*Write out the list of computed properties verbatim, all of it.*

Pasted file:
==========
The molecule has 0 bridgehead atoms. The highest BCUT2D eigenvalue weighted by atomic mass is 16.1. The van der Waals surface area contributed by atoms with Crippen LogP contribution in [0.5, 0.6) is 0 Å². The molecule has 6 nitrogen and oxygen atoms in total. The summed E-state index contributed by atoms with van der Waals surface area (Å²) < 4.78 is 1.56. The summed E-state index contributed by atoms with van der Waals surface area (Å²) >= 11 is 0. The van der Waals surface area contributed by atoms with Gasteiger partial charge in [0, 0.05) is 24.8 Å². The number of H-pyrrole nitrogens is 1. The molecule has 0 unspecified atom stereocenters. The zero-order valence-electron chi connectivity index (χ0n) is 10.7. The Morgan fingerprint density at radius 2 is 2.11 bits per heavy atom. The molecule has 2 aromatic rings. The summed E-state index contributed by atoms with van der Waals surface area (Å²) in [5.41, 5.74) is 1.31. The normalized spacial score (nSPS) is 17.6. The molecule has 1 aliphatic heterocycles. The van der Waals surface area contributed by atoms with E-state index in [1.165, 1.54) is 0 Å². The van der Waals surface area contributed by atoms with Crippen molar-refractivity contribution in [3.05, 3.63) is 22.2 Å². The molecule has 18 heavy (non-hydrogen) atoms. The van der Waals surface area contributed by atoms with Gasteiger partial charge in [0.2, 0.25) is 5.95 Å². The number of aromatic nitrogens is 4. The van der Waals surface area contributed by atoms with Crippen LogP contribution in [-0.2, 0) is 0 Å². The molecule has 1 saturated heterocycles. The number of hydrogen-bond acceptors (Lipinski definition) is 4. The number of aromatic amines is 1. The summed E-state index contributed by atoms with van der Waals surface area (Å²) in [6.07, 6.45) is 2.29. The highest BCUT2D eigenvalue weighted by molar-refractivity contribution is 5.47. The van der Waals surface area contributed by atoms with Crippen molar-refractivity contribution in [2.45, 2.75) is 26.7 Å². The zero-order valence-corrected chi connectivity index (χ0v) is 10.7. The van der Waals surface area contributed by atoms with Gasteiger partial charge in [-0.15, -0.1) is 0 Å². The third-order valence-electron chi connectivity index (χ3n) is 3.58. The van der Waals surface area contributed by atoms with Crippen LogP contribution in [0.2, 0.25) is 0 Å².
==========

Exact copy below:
The molecule has 0 bridgehead atoms. The highest BCUT2D eigenvalue weighted by atomic mass is 16.1. The van der Waals surface area contributed by atoms with Crippen LogP contribution in [0.5, 0.6) is 0 Å². The molecule has 6 nitrogen and oxygen atoms in total. The summed E-state index contributed by atoms with van der Waals surface area (Å²) < 4.78 is 1.56. The summed E-state index contributed by atoms with van der Waals surface area (Å²) >= 11 is 0. The van der Waals surface area contributed by atoms with Gasteiger partial charge in [0, 0.05) is 24.8 Å². The number of H-pyrrole nitrogens is 1. The molecule has 0 unspecified atom stereocenters. The zero-order valence-electron chi connectivity index (χ0n) is 10.7. The Morgan fingerprint density at radius 2 is 2.11 bits per heavy atom. The molecule has 2 aromatic rings. The summed E-state index contributed by atoms with van der Waals surface area (Å²) in [5.41, 5.74) is 1.31. The normalized spacial score (nSPS) is 17.6. The molecule has 1 aliphatic heterocycles. The van der Waals surface area contributed by atoms with E-state index in [1.165, 1.54) is 0 Å². The van der Waals surface area contributed by atoms with Crippen molar-refractivity contribution in [3.05, 3.63) is 22.2 Å². The molecule has 18 heavy (non-hydrogen) atoms. The van der Waals surface area contributed by atoms with Gasteiger partial charge in [0.2, 0.25) is 5.95 Å². The number of aromatic nitrogens is 4. The van der Waals surface area contributed by atoms with Crippen LogP contribution in [-0.2, 0) is 0 Å². The molecule has 1 saturated heterocycles. The number of hydrogen-bond acceptors (Lipinski definition) is 4. The number of aromatic amines is 1. The summed E-state index contributed by atoms with van der Waals surface area (Å²) in [6.07, 6.45) is 2.29. The highest BCUT2D eigenvalue weighted by molar-refractivity contribution is 5.47. The van der Waals surface area contributed by atoms with Crippen molar-refractivity contribution in [2.45, 2.75) is 26.7 Å². The zero-order valence-corrected chi connectivity index (χ0v) is 10.7. The van der Waals surface area contributed by atoms with Gasteiger partial charge in [-0.15, -0.1) is 0 Å². The third-order valence-electron chi connectivity index (χ3n) is 3.58. The van der Waals surface area contributed by atoms with Crippen LogP contribution in [0.2, 0.25) is 0 Å².